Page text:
What is a “Coming of the Lord”?

A bright sun shining through the clouds on a sunny day.

One of the reasons there is so much confusion about Jesus’s second coming is because of the apocalyptic descriptions of it. For example, Jesus said he would “come on clouds” and “the sun will be darkened, the moon will not give its light, and the stars will fall from heaven” (Matt. 24:29–31). While this may sound to many readers in 21st-century America like it is describing the end of the world, this is apocalyptic language that was never intended to be taken literally. But don’t just take my word for it; let’s allow Scripture to interpret Scripture. How do we do that? By looking back at the Old Testament to see how such apocalyptic language was used there. This will give us a biblical foundation upon which to interpret similar language in the New Testament.

Old Testament Comings of the Lord

Consider the following Old Testament passages about the God the Father’s comings. Pay close attention to not only the apocalyptic descriptions, but also the fulfillment dates noted below each passage:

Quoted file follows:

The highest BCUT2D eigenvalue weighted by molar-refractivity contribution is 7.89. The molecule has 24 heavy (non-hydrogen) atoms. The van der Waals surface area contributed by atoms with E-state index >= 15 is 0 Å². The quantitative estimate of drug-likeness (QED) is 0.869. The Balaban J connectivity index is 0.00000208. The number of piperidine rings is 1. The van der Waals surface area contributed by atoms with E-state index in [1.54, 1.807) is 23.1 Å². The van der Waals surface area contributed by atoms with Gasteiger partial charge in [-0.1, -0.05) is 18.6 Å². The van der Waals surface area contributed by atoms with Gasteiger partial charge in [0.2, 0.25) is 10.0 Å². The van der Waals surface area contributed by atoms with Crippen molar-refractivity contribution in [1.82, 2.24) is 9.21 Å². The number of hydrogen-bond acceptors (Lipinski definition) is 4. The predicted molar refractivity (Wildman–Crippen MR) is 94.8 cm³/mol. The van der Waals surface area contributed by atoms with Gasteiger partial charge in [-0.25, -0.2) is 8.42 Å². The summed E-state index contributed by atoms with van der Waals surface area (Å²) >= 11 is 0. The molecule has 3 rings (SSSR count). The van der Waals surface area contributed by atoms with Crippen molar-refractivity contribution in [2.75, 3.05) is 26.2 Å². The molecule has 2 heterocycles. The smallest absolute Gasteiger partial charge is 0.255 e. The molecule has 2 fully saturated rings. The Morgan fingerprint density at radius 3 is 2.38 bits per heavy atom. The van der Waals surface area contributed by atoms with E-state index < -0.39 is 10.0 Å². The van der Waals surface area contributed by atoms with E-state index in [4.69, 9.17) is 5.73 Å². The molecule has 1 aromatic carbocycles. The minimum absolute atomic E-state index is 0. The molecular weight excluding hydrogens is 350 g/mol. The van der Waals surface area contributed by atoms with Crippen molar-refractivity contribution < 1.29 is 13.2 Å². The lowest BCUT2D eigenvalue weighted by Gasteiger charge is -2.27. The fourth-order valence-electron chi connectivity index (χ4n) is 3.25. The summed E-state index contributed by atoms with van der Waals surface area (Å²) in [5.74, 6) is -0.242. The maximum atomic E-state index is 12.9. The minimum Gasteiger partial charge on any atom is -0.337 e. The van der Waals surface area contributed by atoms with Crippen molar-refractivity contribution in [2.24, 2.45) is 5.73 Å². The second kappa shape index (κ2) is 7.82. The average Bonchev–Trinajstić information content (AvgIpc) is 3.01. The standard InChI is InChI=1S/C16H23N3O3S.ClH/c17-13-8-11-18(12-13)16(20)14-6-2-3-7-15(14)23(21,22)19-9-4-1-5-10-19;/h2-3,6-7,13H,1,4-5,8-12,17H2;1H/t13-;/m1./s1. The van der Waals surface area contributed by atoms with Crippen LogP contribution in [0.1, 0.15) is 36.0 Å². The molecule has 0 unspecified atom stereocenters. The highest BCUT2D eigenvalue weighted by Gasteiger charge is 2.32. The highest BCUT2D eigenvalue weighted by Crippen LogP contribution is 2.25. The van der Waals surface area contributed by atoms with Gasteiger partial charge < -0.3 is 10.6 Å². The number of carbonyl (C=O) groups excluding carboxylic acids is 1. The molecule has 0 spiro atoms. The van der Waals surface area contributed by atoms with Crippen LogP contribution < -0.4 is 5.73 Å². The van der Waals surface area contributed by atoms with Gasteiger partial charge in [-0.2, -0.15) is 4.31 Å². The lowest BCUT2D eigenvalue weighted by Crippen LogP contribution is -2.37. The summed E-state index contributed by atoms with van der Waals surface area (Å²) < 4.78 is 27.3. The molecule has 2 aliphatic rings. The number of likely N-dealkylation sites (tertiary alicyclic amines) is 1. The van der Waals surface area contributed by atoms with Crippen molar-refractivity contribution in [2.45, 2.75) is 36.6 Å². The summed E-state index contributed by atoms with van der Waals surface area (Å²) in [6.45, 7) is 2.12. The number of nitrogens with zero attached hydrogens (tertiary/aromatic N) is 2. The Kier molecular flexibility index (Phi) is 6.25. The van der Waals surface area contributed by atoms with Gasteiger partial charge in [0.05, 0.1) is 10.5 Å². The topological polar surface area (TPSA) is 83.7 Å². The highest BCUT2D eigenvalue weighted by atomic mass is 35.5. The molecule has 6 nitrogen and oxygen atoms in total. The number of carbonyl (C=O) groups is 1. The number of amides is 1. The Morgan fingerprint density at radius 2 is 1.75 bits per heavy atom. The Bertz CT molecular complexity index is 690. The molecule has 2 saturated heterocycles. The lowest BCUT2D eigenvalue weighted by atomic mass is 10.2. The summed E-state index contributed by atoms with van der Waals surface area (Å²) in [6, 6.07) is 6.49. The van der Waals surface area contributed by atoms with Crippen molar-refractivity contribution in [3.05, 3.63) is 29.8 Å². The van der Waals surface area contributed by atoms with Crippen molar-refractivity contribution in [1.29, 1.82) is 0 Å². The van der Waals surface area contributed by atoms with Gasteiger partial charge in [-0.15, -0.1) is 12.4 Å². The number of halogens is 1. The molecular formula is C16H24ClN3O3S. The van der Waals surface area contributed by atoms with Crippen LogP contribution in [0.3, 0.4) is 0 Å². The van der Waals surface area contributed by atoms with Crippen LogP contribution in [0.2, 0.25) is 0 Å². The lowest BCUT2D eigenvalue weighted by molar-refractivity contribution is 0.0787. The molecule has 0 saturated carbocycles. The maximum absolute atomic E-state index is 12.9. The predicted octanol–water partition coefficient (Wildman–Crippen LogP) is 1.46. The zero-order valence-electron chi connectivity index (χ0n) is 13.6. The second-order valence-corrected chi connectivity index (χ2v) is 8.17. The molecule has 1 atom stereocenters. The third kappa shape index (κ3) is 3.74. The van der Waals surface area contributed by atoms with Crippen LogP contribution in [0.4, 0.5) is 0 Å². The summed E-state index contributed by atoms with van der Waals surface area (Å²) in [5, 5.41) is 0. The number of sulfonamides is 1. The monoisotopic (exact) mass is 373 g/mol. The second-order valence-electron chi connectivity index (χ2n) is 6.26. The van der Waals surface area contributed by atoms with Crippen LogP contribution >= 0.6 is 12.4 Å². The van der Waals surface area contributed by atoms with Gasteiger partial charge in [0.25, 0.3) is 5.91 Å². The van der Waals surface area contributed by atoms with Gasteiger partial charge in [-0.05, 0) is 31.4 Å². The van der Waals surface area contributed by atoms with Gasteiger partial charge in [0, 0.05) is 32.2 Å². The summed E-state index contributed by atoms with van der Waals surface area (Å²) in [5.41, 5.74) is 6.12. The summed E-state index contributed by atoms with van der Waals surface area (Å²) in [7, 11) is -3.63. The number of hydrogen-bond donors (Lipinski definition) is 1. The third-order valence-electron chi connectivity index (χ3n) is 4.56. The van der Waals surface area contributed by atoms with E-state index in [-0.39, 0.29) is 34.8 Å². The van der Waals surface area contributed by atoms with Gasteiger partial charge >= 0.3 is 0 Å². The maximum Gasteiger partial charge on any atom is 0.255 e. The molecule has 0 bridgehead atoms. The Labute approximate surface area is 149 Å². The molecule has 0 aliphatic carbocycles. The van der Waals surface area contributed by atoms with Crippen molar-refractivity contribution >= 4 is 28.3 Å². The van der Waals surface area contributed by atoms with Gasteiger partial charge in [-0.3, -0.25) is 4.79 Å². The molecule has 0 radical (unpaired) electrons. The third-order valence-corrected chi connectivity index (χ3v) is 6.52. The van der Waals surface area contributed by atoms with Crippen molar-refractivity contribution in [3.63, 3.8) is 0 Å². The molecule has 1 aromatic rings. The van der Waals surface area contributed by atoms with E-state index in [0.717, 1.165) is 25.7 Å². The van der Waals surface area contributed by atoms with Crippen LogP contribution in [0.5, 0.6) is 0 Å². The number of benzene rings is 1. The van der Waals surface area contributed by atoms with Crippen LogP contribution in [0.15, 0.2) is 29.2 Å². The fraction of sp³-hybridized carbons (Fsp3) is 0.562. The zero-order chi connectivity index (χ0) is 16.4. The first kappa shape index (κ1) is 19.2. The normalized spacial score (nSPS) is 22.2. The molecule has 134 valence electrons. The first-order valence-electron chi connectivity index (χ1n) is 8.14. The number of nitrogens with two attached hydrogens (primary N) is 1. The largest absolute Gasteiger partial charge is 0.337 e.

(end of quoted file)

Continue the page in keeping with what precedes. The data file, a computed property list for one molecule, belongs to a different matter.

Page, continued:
Isaiah 19:1: “Behold, the Lord rides on a swift cloud, and will come into Egypt; the idols of Egypt will totter at His presence, and the heart of Egypt will melt in its midst.”

Note: As the passage says, this cloud coming was a judgment against Egypt. In fact, the next chapter (Isaiah 20) says God used Sargon, the king of Assyria, to carry it out. This cloud coming happened in approximately 700 BC.

Isaiah 13:9–13: “Behold, the day of the Lord comes, cruel, with both wrath and fierce anger, to lay the land desolate; and He will destroy its sinners from it. For the stars of heaven and their constellations will not give their light; the sun will be darkened in its going forth, and the moon will not cause its light to shine. I will punish the world for its evil, and the wicked for their iniquity. Therefore I will shake the heavens, and the earth will move out of her place.”

Note: This was a prophecy about a judgment against Babylon (Isa. 13:1) that was fulfilled in 689 BC. As the context shows, God used the Medes to carry it out (see 13:17).

Isaiah 34:3–4: “The mountains shall be melted with their blood. All the host of heaven shall be dissolved, and the heavens shall be rolled up like a scroll; all their host shall fall down. For My sword shall be bathed in heaven; Indeed it shall come down on Edom (italics mine).”